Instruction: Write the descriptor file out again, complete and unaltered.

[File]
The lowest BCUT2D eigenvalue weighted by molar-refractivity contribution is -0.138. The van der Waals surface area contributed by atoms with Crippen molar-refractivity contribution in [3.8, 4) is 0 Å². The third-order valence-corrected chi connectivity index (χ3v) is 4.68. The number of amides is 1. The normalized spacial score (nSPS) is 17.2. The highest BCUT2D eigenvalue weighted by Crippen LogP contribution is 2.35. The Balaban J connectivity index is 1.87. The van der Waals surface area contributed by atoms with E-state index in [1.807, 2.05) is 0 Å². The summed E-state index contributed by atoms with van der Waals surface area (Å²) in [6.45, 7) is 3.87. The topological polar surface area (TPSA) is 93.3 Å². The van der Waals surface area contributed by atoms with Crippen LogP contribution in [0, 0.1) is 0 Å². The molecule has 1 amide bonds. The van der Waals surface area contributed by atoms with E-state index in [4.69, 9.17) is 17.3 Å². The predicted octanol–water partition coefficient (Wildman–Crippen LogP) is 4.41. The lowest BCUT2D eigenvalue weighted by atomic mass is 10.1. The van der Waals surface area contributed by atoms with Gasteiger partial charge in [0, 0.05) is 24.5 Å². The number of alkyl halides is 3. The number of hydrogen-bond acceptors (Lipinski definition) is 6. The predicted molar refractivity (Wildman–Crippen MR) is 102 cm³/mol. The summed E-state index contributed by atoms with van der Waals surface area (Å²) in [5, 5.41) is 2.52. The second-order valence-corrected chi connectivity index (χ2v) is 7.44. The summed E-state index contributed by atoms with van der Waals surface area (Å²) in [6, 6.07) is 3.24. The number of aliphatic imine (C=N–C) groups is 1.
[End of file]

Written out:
The lowest BCUT2D eigenvalue weighted by molar-refractivity contribution is -0.138. The van der Waals surface area contributed by atoms with Crippen molar-refractivity contribution in [3.8, 4) is 0 Å². The third-order valence-corrected chi connectivity index (χ3v) is 4.68. The number of amides is 1. The normalized spacial score (nSPS) is 17.2. The highest BCUT2D eigenvalue weighted by Crippen LogP contribution is 2.35. The Balaban J connectivity index is 1.87. The van der Waals surface area contributed by atoms with E-state index in [1.807, 2.05) is 0 Å². The summed E-state index contributed by atoms with van der Waals surface area (Å²) in [6.45, 7) is 3.87. The topological polar surface area (TPSA) is 93.3 Å². The van der Waals surface area contributed by atoms with Crippen LogP contribution in [0, 0.1) is 0 Å². The molecule has 1 amide bonds. The van der Waals surface area contributed by atoms with E-state index in [4.69, 9.17) is 17.3 Å². The predicted octanol–water partition coefficient (Wildman–Crippen LogP) is 4.41. The lowest BCUT2D eigenvalue weighted by atomic mass is 10.1. The van der Waals surface area contributed by atoms with Gasteiger partial charge in [0, 0.05) is 24.5 Å². The number of alkyl halides is 3. The number of hydrogen-bond acceptors (Lipinski definition) is 6. The predicted molar refractivity (Wildman–Crippen MR) is 102 cm³/mol. The summed E-state index contributed by atoms with van der Waals surface area (Å²) in [5, 5.41) is 2.52. The second-order valence-corrected chi connectivity index (χ2v) is 7.44. The summed E-state index contributed by atoms with van der Waals surface area (Å²) in [6, 6.07) is 3.24. The number of aliphatic imine (C=N–C) groups is 1.